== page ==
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Tips for toxin injections

Article-Tips for toxin injections

Botulinum toxin tips for avoiding complications and off label use

Complications with botulinum toxin type A are more likely in the lower face compared to the upper face and more irritating to the patient. But there is a way to avoid those complications, according to New York City-based plastic surgeon Michael A. C. Kane, M.D., who presented a course on fillers and neurotoxins Monday, April 30 at The Aesthetic Meeting 2018 in New York City.

“I think the most common complication is asymmetry,” Dr. Kane writes in an email to The Aesthetic Channel. “Most of the new patients I see who have had a bad experience in the lower face talk about the loss of symmetry after their injection. Most of the musculature in the lower face is a bit asymmetric. If you inject all of your patients symmetrically, you can increase this apparent asymmetry.”

The key to avoiding this is recognizing asymmetry where it exists and adjusting the dosage, properly, according to Dr. Kane.

“I think using the lowest effective dose and injecting it where it belongs is the key to minimizing complications,” he writes.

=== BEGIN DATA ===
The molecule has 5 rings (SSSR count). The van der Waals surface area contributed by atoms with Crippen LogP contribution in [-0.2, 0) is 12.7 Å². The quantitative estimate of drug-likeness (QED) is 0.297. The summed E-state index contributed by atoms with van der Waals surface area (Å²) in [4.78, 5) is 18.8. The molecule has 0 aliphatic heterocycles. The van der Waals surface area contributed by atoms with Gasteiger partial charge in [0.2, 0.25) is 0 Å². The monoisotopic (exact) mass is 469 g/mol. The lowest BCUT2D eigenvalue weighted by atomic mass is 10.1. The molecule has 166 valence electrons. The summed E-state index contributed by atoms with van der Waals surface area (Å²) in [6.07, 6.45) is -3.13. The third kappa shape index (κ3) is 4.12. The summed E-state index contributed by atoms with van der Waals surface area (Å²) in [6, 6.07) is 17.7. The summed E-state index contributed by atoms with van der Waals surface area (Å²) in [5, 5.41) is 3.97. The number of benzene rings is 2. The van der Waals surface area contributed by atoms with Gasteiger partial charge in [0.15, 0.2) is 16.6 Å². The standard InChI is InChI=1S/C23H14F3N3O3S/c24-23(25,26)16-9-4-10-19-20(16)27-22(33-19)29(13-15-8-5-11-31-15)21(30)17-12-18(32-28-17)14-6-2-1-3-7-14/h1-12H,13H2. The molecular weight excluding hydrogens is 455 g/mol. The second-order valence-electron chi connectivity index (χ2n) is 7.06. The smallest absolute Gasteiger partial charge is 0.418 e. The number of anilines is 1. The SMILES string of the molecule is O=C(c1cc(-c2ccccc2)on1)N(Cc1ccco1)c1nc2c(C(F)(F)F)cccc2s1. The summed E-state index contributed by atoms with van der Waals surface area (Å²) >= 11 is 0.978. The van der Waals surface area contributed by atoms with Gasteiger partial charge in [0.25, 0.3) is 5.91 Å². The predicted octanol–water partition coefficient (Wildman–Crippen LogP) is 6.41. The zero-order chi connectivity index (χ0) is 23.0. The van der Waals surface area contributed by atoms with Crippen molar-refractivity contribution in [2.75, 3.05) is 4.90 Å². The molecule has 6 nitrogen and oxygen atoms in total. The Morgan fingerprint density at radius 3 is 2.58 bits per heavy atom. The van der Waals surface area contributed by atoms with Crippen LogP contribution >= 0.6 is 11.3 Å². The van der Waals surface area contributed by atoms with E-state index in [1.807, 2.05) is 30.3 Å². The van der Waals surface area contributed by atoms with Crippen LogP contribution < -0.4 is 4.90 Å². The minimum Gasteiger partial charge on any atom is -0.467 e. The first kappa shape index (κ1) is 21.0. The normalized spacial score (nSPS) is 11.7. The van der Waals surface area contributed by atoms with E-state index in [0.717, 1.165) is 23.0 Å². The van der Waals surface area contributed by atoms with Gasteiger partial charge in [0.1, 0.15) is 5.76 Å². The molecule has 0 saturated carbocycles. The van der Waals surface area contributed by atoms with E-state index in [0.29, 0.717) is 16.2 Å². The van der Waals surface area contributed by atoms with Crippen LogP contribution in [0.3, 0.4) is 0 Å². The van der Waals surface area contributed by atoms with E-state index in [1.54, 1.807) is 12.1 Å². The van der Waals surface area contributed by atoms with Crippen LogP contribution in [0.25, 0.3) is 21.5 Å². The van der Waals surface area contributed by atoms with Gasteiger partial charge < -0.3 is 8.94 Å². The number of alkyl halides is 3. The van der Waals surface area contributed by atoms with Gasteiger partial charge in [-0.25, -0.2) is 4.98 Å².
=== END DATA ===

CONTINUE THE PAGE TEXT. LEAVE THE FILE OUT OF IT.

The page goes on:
During the course, Dr. Kane also talked about off-label use of botulinum toxin type A, including Botox (Allergan) and Dysport (Galderma) and Xeomin (Merz), in non-glabellar areas.

“I will use a neuromodulator in non-glabellar areas whenever a wrinkle or untoward shape is being at least partially caused by muscular action,” he writes. “The antiquated idea of static versus dynamic lines never made much sense to me. Nearly all lines have some component of each.”

Dr. Kane has been treating patients with facial nerve disorders, including every muscle in the face, since 1991. And since then, he has been cosmetically injecting the glabella, forehead, crow’s feet, masseter, orbicularis oris, depressor anguli oris, depressor labii inferioris and mentalis. He writes that he started to inject the levator labii superioris alaeque nasi and platysma, cosmetically, in 1992.

“My easiest and best tip is to start small when it comes to dosing,” he writes. “A natural look is better than a frozen look, and your incidence of complications should be less, as well. Also, pay attention to how patients move. No two patients are the same. Standardized injections are only good for standardized people – and there aren’t any.”